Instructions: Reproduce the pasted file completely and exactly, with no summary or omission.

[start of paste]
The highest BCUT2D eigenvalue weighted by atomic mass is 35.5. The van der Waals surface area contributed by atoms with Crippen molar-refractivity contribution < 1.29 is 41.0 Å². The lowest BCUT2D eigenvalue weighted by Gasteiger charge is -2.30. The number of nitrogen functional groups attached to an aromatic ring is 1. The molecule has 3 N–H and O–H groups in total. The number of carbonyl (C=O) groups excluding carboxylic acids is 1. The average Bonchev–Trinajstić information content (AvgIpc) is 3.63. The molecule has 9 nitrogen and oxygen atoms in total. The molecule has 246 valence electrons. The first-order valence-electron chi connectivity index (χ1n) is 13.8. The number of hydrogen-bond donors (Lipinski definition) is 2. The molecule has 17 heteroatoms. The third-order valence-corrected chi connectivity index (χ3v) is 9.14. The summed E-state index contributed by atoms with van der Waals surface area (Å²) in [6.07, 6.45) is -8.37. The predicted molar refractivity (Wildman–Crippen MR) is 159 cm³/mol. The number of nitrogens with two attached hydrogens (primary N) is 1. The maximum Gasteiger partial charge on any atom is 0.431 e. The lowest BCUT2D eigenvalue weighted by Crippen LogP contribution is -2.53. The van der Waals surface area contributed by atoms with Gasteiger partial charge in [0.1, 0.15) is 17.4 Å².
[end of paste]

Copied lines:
The highest BCUT2D eigenvalue weighted by atomic mass is 35.5. The van der Waals surface area contributed by atoms with Crippen molar-refractivity contribution < 1.29 is 41.0 Å². The lowest BCUT2D eigenvalue weighted by Gasteiger charge is -2.30. The number of nitrogen functional groups attached to an aromatic ring is 1. The molecule has 3 N–H and O–H groups in total. The number of carbonyl (C=O) groups excluding carboxylic acids is 1. The average Bonchev–Trinajstić information content (AvgIpc) is 3.63. The molecule has 9 nitrogen and oxygen atoms in total. The molecule has 246 valence electrons. The first-order valence-electron chi connectivity index (χ1n) is 13.8. The number of hydrogen-bond donors (Lipinski definition) is 2. The molecule has 17 heteroatoms. The third-order valence-corrected chi connectivity index (χ3v) is 9.14. The summed E-state index contributed by atoms with van der Waals surface area (Å²) in [6.07, 6.45) is -8.37. The predicted molar refractivity (Wildman–Crippen MR) is 159 cm³/mol. The number of nitrogens with two attached hydrogens (primary N) is 1. The maximum Gasteiger partial charge on any atom is 0.431 e. The lowest BCUT2D eigenvalue weighted by Crippen LogP contribution is -2.53. The van der Waals surface area contributed by atoms with Gasteiger partial charge in [0.1, 0.15) is 17.4 Å².